So far, we've looked at mostly consumer staple stocks like Philip Morris (PM) and McDonald's (MCD) in this series. But Intel's (INTC) recent dividend increase announcement makes it a good candidate for evaluation. Intel is one of the rare dividend increasing technology companies out there.
Let us take a look at some basic facts about Intel's dividends:
- The company has been paying dividends every year since 1996 and has been increasing the payouts each year
- Intel has a tendency to increase dividends more than once a year, as shown in 2011
- The last five increase (not five years strictly) has an average of 12%
- The payout ratio sits at a comfortable 36%, giving it great room for further increase in the future
As in the earlier exercises, let us look at the power of dividend growth for an investor who can set aside his/her money for 10 years in Intel.
- Assume you purchase 1,000 shares at the recent price level of $28 for a total initial investment of $28,000.
- The current yield works out to a reasonable 3.2% as shown in the table below.
- Even though the average dividend increase has been about 12% so far, let us use a more conservative 8% for this calculation.
- Notice how the dividend payments and the yield on original cost more than double in 10 years, leading to about $2000 in annual dividends for 1000 shares.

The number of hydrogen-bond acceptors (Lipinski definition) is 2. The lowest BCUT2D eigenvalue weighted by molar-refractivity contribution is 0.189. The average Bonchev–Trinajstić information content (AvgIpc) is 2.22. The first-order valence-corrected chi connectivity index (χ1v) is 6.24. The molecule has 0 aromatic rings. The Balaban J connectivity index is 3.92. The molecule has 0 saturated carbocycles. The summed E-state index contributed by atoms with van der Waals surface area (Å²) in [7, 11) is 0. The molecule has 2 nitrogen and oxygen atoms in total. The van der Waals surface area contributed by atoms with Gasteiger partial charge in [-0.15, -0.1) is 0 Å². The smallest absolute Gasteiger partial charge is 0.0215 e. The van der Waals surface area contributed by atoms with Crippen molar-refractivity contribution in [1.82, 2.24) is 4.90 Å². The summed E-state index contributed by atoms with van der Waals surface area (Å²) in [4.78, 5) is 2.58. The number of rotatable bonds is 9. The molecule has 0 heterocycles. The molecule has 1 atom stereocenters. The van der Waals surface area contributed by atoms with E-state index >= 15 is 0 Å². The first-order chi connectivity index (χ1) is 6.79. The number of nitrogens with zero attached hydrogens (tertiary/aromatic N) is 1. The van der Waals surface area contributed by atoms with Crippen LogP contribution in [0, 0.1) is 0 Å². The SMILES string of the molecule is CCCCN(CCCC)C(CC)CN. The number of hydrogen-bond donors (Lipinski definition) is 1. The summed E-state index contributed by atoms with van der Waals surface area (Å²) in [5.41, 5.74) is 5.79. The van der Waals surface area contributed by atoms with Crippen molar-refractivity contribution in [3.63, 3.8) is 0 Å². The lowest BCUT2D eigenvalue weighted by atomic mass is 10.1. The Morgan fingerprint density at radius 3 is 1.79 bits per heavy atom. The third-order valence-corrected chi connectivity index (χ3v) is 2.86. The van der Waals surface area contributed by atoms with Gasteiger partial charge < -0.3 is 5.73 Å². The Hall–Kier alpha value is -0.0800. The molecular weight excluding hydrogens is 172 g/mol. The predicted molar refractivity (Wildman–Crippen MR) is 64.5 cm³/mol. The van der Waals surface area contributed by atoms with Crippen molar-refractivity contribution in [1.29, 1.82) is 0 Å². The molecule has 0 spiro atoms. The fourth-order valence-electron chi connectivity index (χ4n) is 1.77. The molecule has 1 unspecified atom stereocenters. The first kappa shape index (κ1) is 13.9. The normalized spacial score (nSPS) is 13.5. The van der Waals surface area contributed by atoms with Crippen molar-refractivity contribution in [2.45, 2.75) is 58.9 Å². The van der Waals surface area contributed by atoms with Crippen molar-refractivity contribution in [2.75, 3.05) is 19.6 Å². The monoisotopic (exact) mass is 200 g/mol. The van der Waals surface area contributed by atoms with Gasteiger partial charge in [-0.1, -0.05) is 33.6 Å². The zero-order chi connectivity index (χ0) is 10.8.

- We have left out the DRIP part from this piece as some investors choose to reinvest the dividends and some do not. Some DRIP during bad times to accumulate more shares and opt out of DRIP when the price per share seems to be at a fair value.
- Capital gains will almost certainly contribute to the overall returns as well. Intel has long been stuck in a trading range of $18 to $22 but the recent breakout augurs well for the future. The stock has seen heights not seen in a long time.
- However, in case the price dips, turning on the DRIP will be helpful in maximizing the returns when things turn around.
- Inflation has been ignored in this calculation as stocks are the best hedges against inflation when compared to other assets.
- One might think why not purchase a current yielder instead of waiting for Intel to grow into a high yielder in the future. Fair question. Unless a depression sets in, Intel is highly unlikely to reduce its dividend. The same cannot be said for junk high yielders.
- 10 years is a reasonable time period for this exercise as the market typically moves through many cyclical highs and lows in a decade.
Conclusion: Intel has shown a great promise of developing into a dividend growth champion. The current stock price might seem a bit high but even purchasing at today's level has a high chance of generating great returns over the years as the table above shows. However, this piece by Mr. Norman Tweed gives a better entry point for those who are waiting.
Additional disclosure: May start accumulating Intel at $25 and below.